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insolvency and bankruptcy code

Though the presiding Modi Government of India has taken several bold steps during its tenure, one major step taken by the government was the introduction of Insolvency and Bankruptcy Code. There was no much awareness of bankruptcy in Indian capitalism and it was largely considered a shameful act. This is absolutely wrong as failures are also part of businesses and there is a strong need to admit it willingly.

The above statement is not just vague but backed by certain facts. One example to note that the world’s most powerful man, Mr. Donald Trump went bankrupt 4 times. 

There was a time between the year 2008 and 2014 when banks lent the money open handedly. This caused a great accumulation of Non Profitable Assets (NPAs) which were brought to light by asset value evaluators of the Reserve Bank of India. This is when the Government of India put in place the ‘Joint Committee of Parliament’ in 2016, which recommended the formation of IBC in a report released in 2015.

An Introduction to Insolvency and Bankruptcy Code, 2016

The first and foremost objective behind the introduction of insolvency and bankruptcy code (IBC), 2016 was to improve the relations between the money lenders and the borrowers. The Lok Sabha approved the arrival of Insolvency and Bankruptcy Code on May 05, 2016 and the Rajya Sabha gave its clearance of May 11, 2016.

The bill got the approval of the President of India and the new guidelines became active after six months. The National Company Law Tribunal (NCLT) and its appellate body was established by the government under Companies Act, 2013 in 2016. The purpose was to deal with the issues pertaining to businesses and limited liability partnerships emerging under this act. In regard to people and partnerships, the judging authority would be governed by Debt Recovery Tribunal (DRT), established under Recovery of debts due to Banks and Financial Institution Act, 1993.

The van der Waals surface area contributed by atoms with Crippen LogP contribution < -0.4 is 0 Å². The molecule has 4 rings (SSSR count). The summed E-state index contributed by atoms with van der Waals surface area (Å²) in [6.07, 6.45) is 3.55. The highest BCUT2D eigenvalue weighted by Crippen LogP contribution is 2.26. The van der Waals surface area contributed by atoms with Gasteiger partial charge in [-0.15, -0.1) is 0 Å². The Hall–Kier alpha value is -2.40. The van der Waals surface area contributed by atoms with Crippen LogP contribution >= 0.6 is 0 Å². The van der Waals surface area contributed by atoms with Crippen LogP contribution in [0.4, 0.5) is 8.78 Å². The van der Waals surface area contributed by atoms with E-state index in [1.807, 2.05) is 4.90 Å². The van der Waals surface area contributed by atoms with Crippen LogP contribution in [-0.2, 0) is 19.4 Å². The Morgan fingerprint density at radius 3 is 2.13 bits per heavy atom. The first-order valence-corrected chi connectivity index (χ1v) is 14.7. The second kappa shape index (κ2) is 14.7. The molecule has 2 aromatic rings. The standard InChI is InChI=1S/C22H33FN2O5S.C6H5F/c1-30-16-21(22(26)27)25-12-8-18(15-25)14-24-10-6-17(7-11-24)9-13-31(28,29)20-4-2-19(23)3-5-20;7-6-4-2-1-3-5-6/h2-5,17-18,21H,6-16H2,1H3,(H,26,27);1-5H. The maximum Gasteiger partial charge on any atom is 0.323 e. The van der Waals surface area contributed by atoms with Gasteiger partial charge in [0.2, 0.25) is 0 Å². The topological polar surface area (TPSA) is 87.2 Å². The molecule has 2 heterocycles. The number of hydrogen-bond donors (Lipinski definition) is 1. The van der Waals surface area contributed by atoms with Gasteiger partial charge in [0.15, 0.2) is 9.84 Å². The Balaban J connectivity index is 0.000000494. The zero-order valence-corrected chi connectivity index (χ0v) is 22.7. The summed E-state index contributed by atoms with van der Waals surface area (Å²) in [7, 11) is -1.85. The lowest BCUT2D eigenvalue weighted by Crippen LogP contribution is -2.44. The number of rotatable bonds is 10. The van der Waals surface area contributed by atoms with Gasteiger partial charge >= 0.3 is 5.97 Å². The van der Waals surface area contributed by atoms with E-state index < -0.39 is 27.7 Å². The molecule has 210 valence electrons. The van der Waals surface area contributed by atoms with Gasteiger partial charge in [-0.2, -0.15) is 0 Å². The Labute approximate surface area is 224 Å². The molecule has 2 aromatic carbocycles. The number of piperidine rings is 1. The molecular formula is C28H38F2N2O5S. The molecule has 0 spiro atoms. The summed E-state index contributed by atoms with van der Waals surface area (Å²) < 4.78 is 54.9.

It is important to note that insolvency can be filed by both the individuals as well as businesses. The difference in both types of application lies in its perception. For example, it would be called bankruptcy in the case of individuals while it will be termed business insolvency if done by a business. This situation can be defined as when a business or person is unable to pay the borrowed amount in the present or coming months. This makes the worth of held assets less then liability. 

The Insolvency and Bankruptcy Code was put in place to combine the presiding laws dealing with bankruptcy and insolvency. Insolvency can be defined as a situation when a business finds itself incapable of carrying out its business activities. 

Different types of reforms were required to curtail the load on the surging non-performing assets. This was brought the introduction of the Insolvency and Bankruptcy Code. Hence,, Bankruptcy Law Reforms Committee (BLRC) was established in 2014 under the leadership of Mr. T.K. Viswanathan, former Union Law Secretary, in accordance with the Indian Bankruptcy Code to replace the running related to both to non-financial businesses and people. The initial draft of Insolvency and Bankruptcy Code was brought in 2015.

Major Elements of The Insolvency and Bankruptcy Code (IBC)

Arbitrating authority